Impact on agriculture and food supply

Every farmer understands the need to grow crops or rear animals that are suited to the local climate. The distribution of temperature and rainfall during the year are key factors in making decisions regarding what crops to grow. These will change in the world influenced by global warming. The patterns of what crops are grown where will therefore also change. But these changes will be complex; economic and other factors will take their place alongside climate change in the decision-making process.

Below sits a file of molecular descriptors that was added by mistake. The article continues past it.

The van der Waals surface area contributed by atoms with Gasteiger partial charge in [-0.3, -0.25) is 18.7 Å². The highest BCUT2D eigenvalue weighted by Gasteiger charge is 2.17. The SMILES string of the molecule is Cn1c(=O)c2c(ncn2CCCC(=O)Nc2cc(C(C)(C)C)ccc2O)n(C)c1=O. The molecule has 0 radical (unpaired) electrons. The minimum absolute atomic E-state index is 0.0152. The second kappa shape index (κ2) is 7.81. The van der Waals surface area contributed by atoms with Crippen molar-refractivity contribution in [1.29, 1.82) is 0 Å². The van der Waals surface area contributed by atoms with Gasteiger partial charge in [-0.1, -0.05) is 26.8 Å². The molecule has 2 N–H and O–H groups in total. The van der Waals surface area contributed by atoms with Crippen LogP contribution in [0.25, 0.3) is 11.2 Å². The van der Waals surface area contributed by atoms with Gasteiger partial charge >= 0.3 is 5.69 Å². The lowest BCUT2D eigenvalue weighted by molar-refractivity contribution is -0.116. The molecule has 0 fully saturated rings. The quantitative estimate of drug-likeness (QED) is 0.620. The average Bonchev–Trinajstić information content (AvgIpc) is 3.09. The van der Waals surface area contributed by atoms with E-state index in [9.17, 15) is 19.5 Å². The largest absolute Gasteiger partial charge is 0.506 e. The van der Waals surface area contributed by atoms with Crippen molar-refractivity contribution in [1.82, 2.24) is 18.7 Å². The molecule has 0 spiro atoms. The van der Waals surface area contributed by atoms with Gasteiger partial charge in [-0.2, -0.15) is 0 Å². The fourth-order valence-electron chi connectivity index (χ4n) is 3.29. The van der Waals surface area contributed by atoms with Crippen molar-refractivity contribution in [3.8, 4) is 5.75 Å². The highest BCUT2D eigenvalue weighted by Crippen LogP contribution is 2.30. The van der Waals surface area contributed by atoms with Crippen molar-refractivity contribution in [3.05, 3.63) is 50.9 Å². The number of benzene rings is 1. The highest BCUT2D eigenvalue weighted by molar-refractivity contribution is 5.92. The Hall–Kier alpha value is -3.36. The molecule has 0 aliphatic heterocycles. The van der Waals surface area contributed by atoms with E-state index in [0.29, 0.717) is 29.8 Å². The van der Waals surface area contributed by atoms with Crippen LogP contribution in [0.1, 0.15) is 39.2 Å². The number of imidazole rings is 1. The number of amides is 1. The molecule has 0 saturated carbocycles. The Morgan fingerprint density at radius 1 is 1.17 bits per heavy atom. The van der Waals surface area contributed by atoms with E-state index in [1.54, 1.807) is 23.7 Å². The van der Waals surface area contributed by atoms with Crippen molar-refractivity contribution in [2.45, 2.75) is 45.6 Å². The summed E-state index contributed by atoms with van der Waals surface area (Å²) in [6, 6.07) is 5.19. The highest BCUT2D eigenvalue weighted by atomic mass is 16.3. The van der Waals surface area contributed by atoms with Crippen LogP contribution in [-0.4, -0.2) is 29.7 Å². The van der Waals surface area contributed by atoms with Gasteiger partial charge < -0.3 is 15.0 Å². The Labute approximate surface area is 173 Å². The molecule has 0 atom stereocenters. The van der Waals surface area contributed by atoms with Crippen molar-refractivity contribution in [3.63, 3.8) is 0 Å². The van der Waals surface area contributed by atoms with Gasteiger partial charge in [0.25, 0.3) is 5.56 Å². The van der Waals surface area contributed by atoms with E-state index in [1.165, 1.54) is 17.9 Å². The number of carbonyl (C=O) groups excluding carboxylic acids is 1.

There is enormous capacity for adaptation in the growth of crops for food - as is illustrated by what was called the Green Revolution of the 1960s, when the development of new strains of many species of crops resulted in large increases in productivity. Between the mid 1960s and the mid 1980s global food production rose by an average annual rate of 2.4% - faster than global population - more than doubling over that 30-year period. Grain production grew even faster, at an annual rate of 2.9%.36 Since the mid 1980s growth in production has continued at about 2% per year. There are concerns that factors such as the degradation of many of the world's soils largely through erosion and the slowed rate of expansion of irrigation because less fresh water is available will tend to reduce the potential for increased agricultural production in the future. However, with declining rates of population growth (SRES scenarios A1, B1, B2) and continued economic development, there remains optimism that, in the absence of major climate change, growth in world food supply is likely to continue at least to match growth in demand and that the numbers of undernourished in the world will substantially decline37.

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